Dover Street Market’s famous front window currently shows off Aqua, the baby of Zaha Hadid’s London Olympics Aquatics Centre.
With fashion and sport no longer mutually exclusive, DSM has been testing the Olympic waters with a slice of sporting inspiration and an installation from world famous architect and designer, Zaha Hadid. Having already turned her talents on London 2012, creating the largest capacity swimming centre in Olympic history, Zaha dipped a toe in the fashion pool, stealing away a wave from the roof of her own design to distil in the front window of the downtown designer store. A series of carefully curved monochrome panels hang from the ceiling, forming a frozen 3-D wave, mirroring the fluid geometry of the roof of Zaha’s London Aquatics Centre. The display will remain paned until the end of the Paralympics.
i-D online jumped at the chance to speak with Zaha about the project, her design philosophy and her favourite city skyline.
How did the collaboration with DSM come about and how far do your interests in fashion go? Our collaborations have given us an opportunity to express our ideas in a different scale and through different media. We see it as part of a continuous process of design investigation. It’s a two way process – we apply our architectural research to these designs – but we also learn a great deal about the process and new materials of other industries. Of course there is a lot of fluidity now between art, fashion and architecture—a lot more cross-pollination in the disciplines, but this isn’t about competition, it’s about collaboration and what these practices and processes can contribute to one another. I’m into fashion because it contains the mood of the day, of the moment—like music, literature, and art: whereas architecture is a very long process from the start of a project to its completion.
What influence has the Olympics had on your work? How important do you think it is for artists and designers to respond to world events through their work? Architecture does not really follow particular fashion or economic cycles – it follows the inherent logic of cycles of innovation generated by social and technological developments. Contemporary society is not standing still – and buildings must evolve with new patterns of life to meet the needs of its users. I think what is new in our generation is a greater level of social complexity and flexibility – which should be reflected in its architecture. Consequently, our work explores and adopts concepts, logic and methods that examine and organize the complexities of contemporary life patterns. The repetition and separation that defined buildings of the last century has been superseded by our designs for buildings that engage, integrate and adapt with their users.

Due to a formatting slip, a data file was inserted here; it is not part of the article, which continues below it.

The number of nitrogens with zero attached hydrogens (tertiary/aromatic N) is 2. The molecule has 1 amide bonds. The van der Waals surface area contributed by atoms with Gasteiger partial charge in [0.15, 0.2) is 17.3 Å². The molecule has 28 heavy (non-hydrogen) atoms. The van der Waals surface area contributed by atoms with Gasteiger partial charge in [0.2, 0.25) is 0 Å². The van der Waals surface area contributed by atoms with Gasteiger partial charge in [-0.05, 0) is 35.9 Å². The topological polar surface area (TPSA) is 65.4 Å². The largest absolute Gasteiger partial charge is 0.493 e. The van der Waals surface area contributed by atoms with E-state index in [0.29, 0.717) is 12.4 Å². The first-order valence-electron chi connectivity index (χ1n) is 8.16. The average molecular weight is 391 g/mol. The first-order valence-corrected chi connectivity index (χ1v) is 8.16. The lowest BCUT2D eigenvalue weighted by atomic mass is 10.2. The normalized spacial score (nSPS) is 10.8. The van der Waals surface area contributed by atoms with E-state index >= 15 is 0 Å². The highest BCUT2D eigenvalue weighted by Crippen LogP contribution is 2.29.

Where specifically did your inspiration for the design of the Olympic pool come from? And what were the main challenges you had to face in creating it? It’s a great project that we are very proud of. The building is a testament to the skills and passion of everyone involved – all the engineers and contractors – who helped to bring this building to life. It’s hard to say how much a building can contribute to an athlete’s performance, but it is undeniably a unique facility for the London Olympics and Paralympics and we hope it will make the athletes relax and be able to perform to their best.
It was important to develop a strong design that celebrated all the aquatic sports at the Olympics, but the building must also leave an outstanding legacy as a public facility for everyone in London for many generations after the games. The wave-formed roof design is very appropriate for aquatic sports – combined with the large size and high quality of its construction – create an elegant and simple expression of celebration of water – which everyone seems to understand without much explanation.
Once London was awarded the Games, the organizers instructed that they be the most sustainable Olympics in history. Therefore, the central idea across all the new London 2012 Olympic venues was to design and construct venues for the long-term legacy after the Games. These new venues are then temporarily adapted for use during the Olympics. This is key to the sustainability of all Olympic development – and very important for London, as the city cannot afford to be left with many expensive, oversized and under-used venues.